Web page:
Multidisciplinary Field

Traditionally, sports medicine was the sole domain of the team doctor, who worked mostly with college, professional, and Olympic athletes. Today, however, the sports medicine team is comprised of many disciplines including, for example, athletic training, biomechanics, exercise physiology, and nutrition (Medicine).

Sports medicine involves physicians, physical therapists, athletic trainers, and other health care professionals trained in diagnosis, treatment, research, education, and prevention of athletic injuries. This team of professionals works together to enable an athlete to safely return to his or her sport as soon as possible after an injury or medical problem.

These professionals also participate in research activities that further the understanding of different types of injuries and the human body's reaction to these injuries. Important facets of sports medicine are the pre-participation physical and the education of athletes, coaches, and parents in conditioning techniques in an attempt to prevent injuries and help athletes of all levels reach their full potential (sports medicine, n.d.).

Every day, millions of amateurs and professionals in the United States participate in sports activities, from soccer and football fields to baseball diamonds and ice rinks. Most sport injuries occurred while participating in one of six sports including baseball, basketball, biking, football, skating, and soccer.

History of Sports Medicine

The field of sports medicine has been in effect since around 800 to 100 B.C. More recently, however, the field of sports medicine is the largest it has ever been with many organizations now existing that share the interest in treating and preventing athletic injuries. For example, the Federation of Sports Medicine (FIMS) was established in 1928 in order to assist the athletes of the Winter Games of St. Moritz Olympic Winter Games. In 1950, the National Athletic Trainers Association was founded for the education of athletic trainers. In 1951, the American Medical Association established a committee on Injuries in Sports, which is now a standing committee.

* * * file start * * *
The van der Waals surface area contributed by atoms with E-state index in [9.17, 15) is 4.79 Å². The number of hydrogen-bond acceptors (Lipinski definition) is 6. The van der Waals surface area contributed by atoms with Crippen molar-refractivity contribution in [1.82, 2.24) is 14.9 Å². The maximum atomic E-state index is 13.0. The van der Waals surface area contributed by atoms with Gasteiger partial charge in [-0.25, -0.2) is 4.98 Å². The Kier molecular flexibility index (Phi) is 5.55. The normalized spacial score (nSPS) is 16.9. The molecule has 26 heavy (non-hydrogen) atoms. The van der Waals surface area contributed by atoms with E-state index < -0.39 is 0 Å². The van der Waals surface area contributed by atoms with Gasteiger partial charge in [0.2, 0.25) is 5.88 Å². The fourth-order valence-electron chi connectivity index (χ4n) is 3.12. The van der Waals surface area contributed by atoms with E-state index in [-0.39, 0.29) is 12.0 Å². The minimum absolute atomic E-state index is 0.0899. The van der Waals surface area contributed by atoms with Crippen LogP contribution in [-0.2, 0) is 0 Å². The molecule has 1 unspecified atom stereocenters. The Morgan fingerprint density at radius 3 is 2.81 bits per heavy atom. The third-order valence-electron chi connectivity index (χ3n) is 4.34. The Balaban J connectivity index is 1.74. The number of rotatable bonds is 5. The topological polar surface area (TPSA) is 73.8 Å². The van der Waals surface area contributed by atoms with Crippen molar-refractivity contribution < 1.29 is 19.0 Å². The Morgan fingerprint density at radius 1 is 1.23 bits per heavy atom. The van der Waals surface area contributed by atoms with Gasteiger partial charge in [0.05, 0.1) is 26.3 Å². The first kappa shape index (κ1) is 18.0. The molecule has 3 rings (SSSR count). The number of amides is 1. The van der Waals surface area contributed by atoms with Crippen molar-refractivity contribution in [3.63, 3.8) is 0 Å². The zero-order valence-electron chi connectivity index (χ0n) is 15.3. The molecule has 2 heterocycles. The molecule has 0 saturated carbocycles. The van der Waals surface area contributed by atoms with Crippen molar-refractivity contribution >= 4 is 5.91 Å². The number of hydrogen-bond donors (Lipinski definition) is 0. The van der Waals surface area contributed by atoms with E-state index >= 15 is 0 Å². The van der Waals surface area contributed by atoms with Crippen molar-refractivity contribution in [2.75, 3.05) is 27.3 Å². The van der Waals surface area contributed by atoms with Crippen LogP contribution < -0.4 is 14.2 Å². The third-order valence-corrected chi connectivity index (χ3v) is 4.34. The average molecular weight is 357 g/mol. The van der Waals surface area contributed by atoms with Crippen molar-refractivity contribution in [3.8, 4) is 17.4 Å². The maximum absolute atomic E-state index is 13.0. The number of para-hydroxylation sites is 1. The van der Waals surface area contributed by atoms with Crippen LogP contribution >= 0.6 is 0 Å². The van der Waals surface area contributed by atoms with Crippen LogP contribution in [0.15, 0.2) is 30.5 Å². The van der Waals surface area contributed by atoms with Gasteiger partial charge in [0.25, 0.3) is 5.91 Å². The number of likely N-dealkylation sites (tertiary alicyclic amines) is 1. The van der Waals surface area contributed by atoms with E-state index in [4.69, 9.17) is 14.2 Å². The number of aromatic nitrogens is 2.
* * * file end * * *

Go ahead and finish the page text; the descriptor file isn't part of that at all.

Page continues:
The largest of all sports medicine organizations, the American College of Sports Medicine, was created in 1954. Last, the American Orthopedic Society for Sports Medicine was founded in 1971. The field of sports medicine has had vast expansions in recent years. It continues to grow while giving aid to people all across the world (the History of Sports Medicine ).

The Magnitude of Sports Injuries in the U.S.

Since 1987, American Sports Data, Inc. (ASD) has been tracking sports and fitness participation in the U.S. Every year an estimated 50 million people over the age of six are frequent exercisers who participate in a single activity such as running, cycling or treadmill exercise on at least 100 occasions (Comprehensive Study of Sports Injuries in the U.S.).

In addition, over 39 million are frequent participants in a recreational sport such as basketball, tennis, softball or skateboarding, having participated at least 25 times. Another 15 million were outdoors enthusiasts, participating in an active outdoor pursuit such as hiking, mountain biking, or skiing, at least 15 times during the year.

Over all many more Americans participated in some type of activity throughout the year; a clear majority of the population (68%) participated at least once in any of the sports/activities monitored by ASD.